Improve Your Garden Soil for FREE Using Kitchen Scraps

Improve your garden soil for free using kitchen scraps on

Learn how to turn kitchen scraps into free food for your plants!

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  Composting is a great way to turn kitchen scraps into rich nutrient-filled soil, but not everyone has the time, willingness or space to make it work. An easier way to add nutrients back into your soil for free is to use kitchen scraps.


  We recently moved and started a new garden where the soil is severely lacking in nutrients so I’ve been saving practically anything I can get my hands on that will improve our soil. Here are a few common scraps that you probably already have on hand that can be added straight into your soil.


YouTube video

Used Coffee Grounds

  Used coffee grounds are high in nitrogen, phosphorus, potassium, magnesium and copper. They also improve the water drainage and aeration of your soil. Be sure you are using USED coffee grounds as unused grounds may not be good for all plants due to its high nitrogen content.


Ground Eggshells

  Eggshells are high in calcium and also good for keeping slugs at bay since they have sharp edges. Simply rinse them, let them dry and either ground them into a powder or crush them into small pieces. Then sprinkle around your plants before watering.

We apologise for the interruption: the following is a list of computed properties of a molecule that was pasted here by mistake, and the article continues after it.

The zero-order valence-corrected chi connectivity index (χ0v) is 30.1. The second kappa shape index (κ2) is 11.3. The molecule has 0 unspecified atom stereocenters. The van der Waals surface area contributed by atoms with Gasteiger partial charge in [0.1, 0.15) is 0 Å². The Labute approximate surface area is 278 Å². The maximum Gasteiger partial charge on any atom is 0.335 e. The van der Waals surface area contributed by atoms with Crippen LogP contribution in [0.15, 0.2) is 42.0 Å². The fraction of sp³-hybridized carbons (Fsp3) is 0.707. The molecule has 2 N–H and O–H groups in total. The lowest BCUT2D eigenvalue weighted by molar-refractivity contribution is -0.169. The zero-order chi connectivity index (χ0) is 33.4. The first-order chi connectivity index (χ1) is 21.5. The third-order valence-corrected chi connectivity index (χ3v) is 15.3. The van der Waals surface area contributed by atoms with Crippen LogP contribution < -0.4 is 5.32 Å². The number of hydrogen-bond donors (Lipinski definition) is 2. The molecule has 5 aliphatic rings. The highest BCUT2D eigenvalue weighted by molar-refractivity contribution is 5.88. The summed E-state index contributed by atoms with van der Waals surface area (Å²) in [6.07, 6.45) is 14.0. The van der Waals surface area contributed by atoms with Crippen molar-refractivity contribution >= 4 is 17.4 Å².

Banana Peels

  Banana peels are rich in calcium, magnesium, potassium and sodium. They can be cut into small pieces and added directly to your soil for a nutrient boost.


Used Cooking Water

  When you cook things like potatoes, carrots, pasta, etc. save the water for your garden as it it full of nutrients. Simply let it cool and give your plants a healthy drink.


Have you tried adding kitchen scraps to improve your soil? If so, what have you added? I’d love to know!


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  1. Missy, thanks for sharing these gardening tips! We have a patio garden and my tomatoes need calcium. I did not want to add a store bought fertilizer so the eggshells are a perfect solution! I've also never head of the cooking water tip and must try this for watering. I love using up waste!
  2. Using kitchen water for the garden is smart! Do you know if there is a rule of thumb for what cooking water NOT to use? Is it basically the same rules for what you put in a compost pile?
  3. I boil garden scraps like onion skins, asparagus stems, and carrot peels since I haven't gotten my compost pile set up yet. It's similar to using vegi boil water.
    1. I would think it would be best to use regular coffee grounds as the flavored varieties have different chemicals and additives in them that you may not want in your soil.
  4. Hi I use used tea leaves, these help to aerate the soil. They also hold onto the water for a little longer, especially for tomatoes. I reuse tea bags in a similar way. I cut off the string holding the label, I found that I often caught the string & so pulled out the bag & disturbed the soil
  5. Your ideas are great. and I'm going to try them. Can you use these ideas on your landscaping, too. Your music drowns out your voice, and I had to listen to the video more than once.

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